Special Report Teen Screen: Dawson’s Creek takes risks with teens: It’s unlikely to be smooth sailing for this new one-hour drama set to air this month. Its real-life presentation of teenage angst and sexuality may leave it paddli…

The numbers don't lie. Teens are the next darling demo. It seems that, by the early `80s, their parents, the boomers, were having kids in record numbers and continued to do so well into the `90s. This is not a group...
January 1, 1998

The numbers don’t lie. Teens are the next darling demo. It seems that, by the early `80s, their parents, the boomers, were having kids in record numbers and continued to do so well into the `90s. This is not a group to ignore. As with their ubiquitous boomer parents, whatever this group thinks is hot will be really hot. This month, ‘TeenScreen’ checks out which celebrities they are worshiping, what sports leagues are doing to attract them, as well as a profile of a daring new one-hour teen drama on WB that depicts teenage life as it really is.

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Grabbing the attention of the teen demographic is simple, in some respects. In the horror genre, a slight twist on the classic slasher film-heavy on suspense, babes like Neve, Drew and Courteney screaming bloody murder and a cranked up post-grunge soundtrack-reels `em in from malls near and far. Another tried and true recipe is the arch, trendy soap opera format, namely Beverly Hills, 90210 and Melrose Place, which transport the pimples and first-kiss crowd away from their own, less glamorous problems to those of the rich and surgically enhanced. As cynical as these formulas may seem, there’s no denying that when a genre hits with teens, it hits big.

Enter Dawson’s Creek, a new one-hour drama on WB, which ventures off the beaten track to zero in on teens. The 9 p.m. Tuesday night series, debuting January 20, has generated a flurry of advance buzz, largely due to its daring new take on the coming of age drama. Dawson’s Creek’s secret formula? Sincerity and honesty, believe it or not.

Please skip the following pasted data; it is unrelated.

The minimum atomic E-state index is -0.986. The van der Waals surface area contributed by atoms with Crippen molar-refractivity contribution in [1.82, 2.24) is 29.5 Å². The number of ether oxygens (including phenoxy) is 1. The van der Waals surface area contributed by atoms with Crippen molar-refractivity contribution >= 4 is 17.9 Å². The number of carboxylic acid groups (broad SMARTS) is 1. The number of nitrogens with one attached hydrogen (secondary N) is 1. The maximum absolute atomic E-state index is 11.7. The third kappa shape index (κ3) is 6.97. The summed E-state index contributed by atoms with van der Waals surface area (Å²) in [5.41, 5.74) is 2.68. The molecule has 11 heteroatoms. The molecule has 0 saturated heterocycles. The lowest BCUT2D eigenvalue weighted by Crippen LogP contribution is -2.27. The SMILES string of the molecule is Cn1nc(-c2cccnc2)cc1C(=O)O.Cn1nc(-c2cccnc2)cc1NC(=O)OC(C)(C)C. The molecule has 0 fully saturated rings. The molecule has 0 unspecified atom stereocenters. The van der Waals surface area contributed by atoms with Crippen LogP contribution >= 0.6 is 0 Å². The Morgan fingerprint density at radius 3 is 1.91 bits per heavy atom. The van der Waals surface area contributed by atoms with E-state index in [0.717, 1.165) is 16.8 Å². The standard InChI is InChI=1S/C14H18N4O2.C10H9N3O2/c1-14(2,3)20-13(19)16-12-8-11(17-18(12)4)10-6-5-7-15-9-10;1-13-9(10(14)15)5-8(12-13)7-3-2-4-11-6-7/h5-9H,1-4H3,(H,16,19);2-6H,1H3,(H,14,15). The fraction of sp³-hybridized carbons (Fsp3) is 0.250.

‘I think it definitely conveys a sense of honesty, portraying what they talk about-the real emotions of teens-things adults also feel,’ says Paul Stupin, who shares Dawson’s Creek’s executive producer credits with the series’ scribe Kevin Williamson (who also penned Scream and Scream 2) and Charles Rosin. Unlike Williamson’s feature work, the show’s strikingly earnest approach features hyperrealistic dialogue that picks up where Claire Danes’ sensitive My So-Called Life left off, chronicling, above all, the angst of the not-quite-grown-up set. The latter series, pulled after one season on ABC for reasons the network never fully explained, is now a hit in reruns on MTV, where it airs weeknights at 7 p.m. A spokesperson for the network explained, ‘Teens are just crazy about the show. They have it memorized word for word.’

Dawson’s Creek has also met with challenges at the network, even before its broadcast debut. When the press first screened the series last spring, an uproar about the amount of sex on the series caused it to be moved to a later time slot, presumably in order to keep its racy content away from the younger demographic. ‘We try to balance off what may be considered the racier aspects of the show with kids just talking about it-really coming to terms with sex,’ says Stupin.

Indeed, producers are banking on the possibility that naked depiction of teenage angst equals good drama-and not just for teens. ‘There’s a certain universal appeal to subjects like what really is going on on the first date. The first real attraction-everyone remembers that point in their life even if it was five, 10 or 20 years ago,’ says Stupin. Even though the show is intimately focused on characters age 14 to 16, it is not without cross-generational appeal, according to producers. ‘If you examine the life of a teenager, you see some of the same fundamental issues of adults, like `What should I ask her?’ and `Why hasn’t she called?”